There's rarely a good side to an earthquake. But the quake that shook Myanmar's ancient city of Bagan on 24 August may have a silver lining, as BBC Myanmar correspondent Jonah Fisher reports.
More than 400 of Bagan's buildings were damaged in the earthquake and on the flanks of one of them, Sulamani Pagoda, we watch as a man attacks a lump of rock with a hammer.
Until very recently this lump had sat proudly at the very top, now it's in the process of being smashed apart. After several percussive blows a grey slab falls away. It's put into a basket and passed down rickety scaffolding alongside the pagoda.
There's a human chain of several hundred volunteers waiting to receive it. Like Aye Theingi, a nun dressed all in pink, many of them have travelled long distances to help.
"I came overnight from Hinthada [500km away] and I haven't slept yet," she says with a smile. "I have come from very far away so I will gain a lot of merit."
Buddhists believe that that they gain merit through doing good deeds, like fixing pagodas, and will be rewarded in this life, or the next.
Further down the line are policemen, monks and workers from Bagan's many hot air balloon companies. There's clearly plenty of merit on offer.
Just outside the temple complex the human chain comes to an end and the broken piece of pagoda tower is unceremoniously tipped onto a pile of rubble.
A supervisor wearing a fluorescent jacket takes a quick look, declares it to be concrete and moves on. Like much of Bagan, it has no historical value.
Sulamani Pagoda may have been built in the 12th century but the new reinforced concrete tower was added in 1996. There's no point in keeping its mangled pieces.
"The old structure and the new structure didn't join well," Thein Lwin, the deputy director general of Myanmar's Department of Archaeology, told me with a shake of the head.
"What happened here is that the new part has damaged some of the old as it fell down."
The focus now is on trying to locate any ancient fragments among the 20th century debris.
Looking further around Bagan, at the tarpaulin and scaffolding, it's clear that most of the damage is to the newer construction. The older, lower, historically important parts have survived numerous earthquakes in the past and appear to have done so again.
The question is what happens next.
As a living breathing Buddhist site with more than 2,000 pagodas built on a seismic fault, Bagan has regularly been damaged, renovated and rebuilt. It's evolved steadily over the centuries but things stepped up a gear in the 1990s when the country's generals became involved.
At the time, Myanmar was an international pariah and its military rulers saw Bagan as a prestige project that could deliver both merit, and much craved legitimacy.
Between 1995 and 2005 development accelerated dramatically. Official statistics show that 689 "brick mounds" were renovated. That may sound impressive but "renovation" in this case means a new pagoda being built on top of some old bricks. It was an archaeologist's worst nightmare. Researchers say nearly 90% of the pagodas have either had major reconstruction or been completely rebuilt.
During the building boom donors were encouraged to sponsor "renovations" as a way to earn merit. Former dictator Than Shwe led the way, adding a new gilded top to a pagoda called Sin Myar Shin (Master of the Elephants).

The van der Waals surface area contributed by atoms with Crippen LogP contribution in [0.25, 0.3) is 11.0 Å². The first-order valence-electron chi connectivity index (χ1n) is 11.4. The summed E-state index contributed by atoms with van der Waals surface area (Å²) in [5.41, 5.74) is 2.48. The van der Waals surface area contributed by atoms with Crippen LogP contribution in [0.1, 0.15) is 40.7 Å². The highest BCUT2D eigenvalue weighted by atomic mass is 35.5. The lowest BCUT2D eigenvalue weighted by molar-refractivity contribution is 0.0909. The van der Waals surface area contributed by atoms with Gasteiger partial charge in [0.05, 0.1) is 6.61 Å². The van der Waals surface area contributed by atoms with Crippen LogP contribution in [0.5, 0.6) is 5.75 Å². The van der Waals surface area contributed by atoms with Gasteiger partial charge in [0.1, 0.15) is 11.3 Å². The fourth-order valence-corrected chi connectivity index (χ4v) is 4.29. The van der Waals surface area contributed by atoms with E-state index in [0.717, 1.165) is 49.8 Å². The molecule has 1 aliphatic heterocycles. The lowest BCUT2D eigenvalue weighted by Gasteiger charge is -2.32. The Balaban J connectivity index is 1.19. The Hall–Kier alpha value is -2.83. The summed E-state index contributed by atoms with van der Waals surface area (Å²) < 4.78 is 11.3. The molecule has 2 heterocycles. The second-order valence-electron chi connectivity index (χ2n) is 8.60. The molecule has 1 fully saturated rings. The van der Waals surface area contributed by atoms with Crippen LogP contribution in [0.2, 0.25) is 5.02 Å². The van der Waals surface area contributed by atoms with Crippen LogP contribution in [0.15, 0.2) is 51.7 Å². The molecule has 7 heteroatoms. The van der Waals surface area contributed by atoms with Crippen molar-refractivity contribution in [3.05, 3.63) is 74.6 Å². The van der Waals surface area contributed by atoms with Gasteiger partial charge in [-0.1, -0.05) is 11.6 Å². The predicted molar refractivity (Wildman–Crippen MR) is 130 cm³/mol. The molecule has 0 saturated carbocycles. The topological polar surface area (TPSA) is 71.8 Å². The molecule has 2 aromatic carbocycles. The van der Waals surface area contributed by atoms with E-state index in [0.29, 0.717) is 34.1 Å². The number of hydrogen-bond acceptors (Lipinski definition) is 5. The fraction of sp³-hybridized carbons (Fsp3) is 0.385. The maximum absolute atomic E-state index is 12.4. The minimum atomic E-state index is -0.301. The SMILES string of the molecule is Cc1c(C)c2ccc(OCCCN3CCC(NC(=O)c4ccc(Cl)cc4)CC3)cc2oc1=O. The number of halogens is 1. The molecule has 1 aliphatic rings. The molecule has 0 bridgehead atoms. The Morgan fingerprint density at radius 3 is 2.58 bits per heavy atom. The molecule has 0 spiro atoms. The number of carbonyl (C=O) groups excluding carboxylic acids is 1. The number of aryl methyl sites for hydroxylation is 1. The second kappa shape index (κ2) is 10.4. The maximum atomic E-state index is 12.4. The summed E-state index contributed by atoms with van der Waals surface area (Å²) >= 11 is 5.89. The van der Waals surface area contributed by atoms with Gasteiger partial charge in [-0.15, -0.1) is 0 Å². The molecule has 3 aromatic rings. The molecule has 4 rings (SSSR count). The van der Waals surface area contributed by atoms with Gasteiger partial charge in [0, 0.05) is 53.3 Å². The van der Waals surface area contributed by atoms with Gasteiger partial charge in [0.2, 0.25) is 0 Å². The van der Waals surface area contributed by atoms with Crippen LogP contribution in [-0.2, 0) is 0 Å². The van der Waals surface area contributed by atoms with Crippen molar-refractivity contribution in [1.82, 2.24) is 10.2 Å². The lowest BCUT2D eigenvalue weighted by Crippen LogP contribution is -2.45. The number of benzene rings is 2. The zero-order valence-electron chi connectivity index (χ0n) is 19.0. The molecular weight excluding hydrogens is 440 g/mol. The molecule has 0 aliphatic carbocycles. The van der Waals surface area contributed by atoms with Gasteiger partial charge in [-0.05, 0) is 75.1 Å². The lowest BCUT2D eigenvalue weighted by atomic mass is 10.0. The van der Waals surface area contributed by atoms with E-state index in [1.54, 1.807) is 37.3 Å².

The development didn't stop there. There were misguided attempts to attract tourists and hard currency. Hotels, roads and a golf course were built too close to the temples and an ugly viewing tower erected. Critics said the Burmese authorities had done more damage to Bagan than centuries of earthquakes.
"The utilisation of new materials and the indiscriminate use of concrete have contributed to falsifying to a considerable extent the existing monuments," a scathing paper presented to an international meeting in 2007 stated.
"All too often the initial intentions were based above all on a reconstruction not founded on strictly scientific bases but rather fruit of a fervent imagination."
The Burmese are understandably defensive about their work. For them the Bagan temples need to function as religious as well as historic sites and the building work forms part of a long tradition.
"We are Buddhist people and we don't want to see" monuments and Buddhist statues damaged, Thein Lwin tells me. "So we always renovate and rebuild the old monuments. This is a living monument."
World heritage status?
Concerns about both the building work and the management of Bagan have so far prevented it from being listed as a United Nations World Heritage Site. But there now appears to be a greater spirit of compromise.
No new pagodas are being built, and the days of reinforced concrete appear to be over. The country's de facto leader, Aung San Suu Kyi, has insisted that rebuilding post-earthquake should not be rushed and a management plan is being developed jointly with UN experts.
"I think there needs to be a certain amount of rectification done over time," said Kai Wiese, a consultant with Unesco, which manages the UN list.
"But I think we need to look at this as a living heritage site where things do change over time. We need to establish the norms and the acceptable degree of change."
August's earthquake has brought renewed co-operation and fresh momentum to the Bagan issue. With help from Unesco, the Burmese authorities say they plan to reapply for World Heritage Site status in 2018.
Few expect it to fail this time.